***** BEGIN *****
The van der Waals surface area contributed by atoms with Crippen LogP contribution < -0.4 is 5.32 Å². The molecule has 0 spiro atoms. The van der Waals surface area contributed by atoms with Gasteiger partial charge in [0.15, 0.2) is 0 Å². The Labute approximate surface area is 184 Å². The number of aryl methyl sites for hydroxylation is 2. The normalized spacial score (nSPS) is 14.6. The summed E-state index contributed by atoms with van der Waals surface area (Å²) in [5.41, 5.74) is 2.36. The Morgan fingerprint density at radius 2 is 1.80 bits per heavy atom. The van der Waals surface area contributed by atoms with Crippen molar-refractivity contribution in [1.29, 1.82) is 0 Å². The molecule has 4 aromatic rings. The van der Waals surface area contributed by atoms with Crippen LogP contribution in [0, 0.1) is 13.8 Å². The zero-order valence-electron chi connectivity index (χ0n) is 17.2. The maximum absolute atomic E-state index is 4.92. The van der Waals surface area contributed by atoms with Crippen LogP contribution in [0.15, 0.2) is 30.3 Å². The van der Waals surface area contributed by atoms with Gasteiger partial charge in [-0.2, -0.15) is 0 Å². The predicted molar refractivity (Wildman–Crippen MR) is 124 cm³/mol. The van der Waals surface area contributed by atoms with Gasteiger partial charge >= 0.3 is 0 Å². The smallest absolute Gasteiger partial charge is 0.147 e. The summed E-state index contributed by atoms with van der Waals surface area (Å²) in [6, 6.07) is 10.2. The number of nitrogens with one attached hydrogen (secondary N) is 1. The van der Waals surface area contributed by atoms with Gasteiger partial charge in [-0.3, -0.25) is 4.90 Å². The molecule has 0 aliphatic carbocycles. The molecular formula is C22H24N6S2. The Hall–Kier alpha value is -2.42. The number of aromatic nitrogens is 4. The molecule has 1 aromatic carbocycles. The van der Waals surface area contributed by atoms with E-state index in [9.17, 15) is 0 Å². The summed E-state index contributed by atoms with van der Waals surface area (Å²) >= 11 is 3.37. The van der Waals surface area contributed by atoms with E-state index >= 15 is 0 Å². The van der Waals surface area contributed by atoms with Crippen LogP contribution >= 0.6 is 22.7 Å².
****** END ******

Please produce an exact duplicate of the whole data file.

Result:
The van der Waals surface area contributed by atoms with Crippen LogP contribution < -0.4 is 5.32 Å². The molecule has 0 spiro atoms. The van der Waals surface area contributed by atoms with Gasteiger partial charge in [0.15, 0.2) is 0 Å². The Labute approximate surface area is 184 Å². The number of aryl methyl sites for hydroxylation is 2. The normalized spacial score (nSPS) is 14.6. The summed E-state index contributed by atoms with van der Waals surface area (Å²) in [5.41, 5.74) is 2.36. The Morgan fingerprint density at radius 2 is 1.80 bits per heavy atom. The van der Waals surface area contributed by atoms with Crippen molar-refractivity contribution in [1.29, 1.82) is 0 Å². The molecule has 4 aromatic rings. The van der Waals surface area contributed by atoms with Crippen LogP contribution in [0, 0.1) is 13.8 Å². The zero-order valence-electron chi connectivity index (χ0n) is 17.2. The maximum absolute atomic E-state index is 4.92. The van der Waals surface area contributed by atoms with Crippen LogP contribution in [0.15, 0.2) is 30.3 Å². The van der Waals surface area contributed by atoms with Gasteiger partial charge in [-0.2, -0.15) is 0 Å². The predicted molar refractivity (Wildman–Crippen MR) is 124 cm³/mol. The van der Waals surface area contributed by atoms with Gasteiger partial charge >= 0.3 is 0 Å². The smallest absolute Gasteiger partial charge is 0.147 e. The summed E-state index contributed by atoms with van der Waals surface area (Å²) in [6, 6.07) is 10.2. The number of nitrogens with one attached hydrogen (secondary N) is 1. The van der Waals surface area contributed by atoms with Gasteiger partial charge in [-0.3, -0.25) is 4.90 Å². The molecule has 0 aliphatic carbocycles. The molecular formula is C22H24N6S2. The Hall–Kier alpha value is -2.42. The number of aromatic nitrogens is 4. The molecule has 1 aromatic carbocycles. The van der Waals surface area contributed by atoms with E-state index in [9.17, 15) is 0 Å². The summed E-state index contributed by atoms with van der Waals surface area (Å²) >= 11 is 3.37. The van der Waals surface area contributed by atoms with E-state index >= 15 is 0 Å². The van der Waals surface area contributed by atoms with Crippen LogP contribution >= 0.6 is 22.7 Å².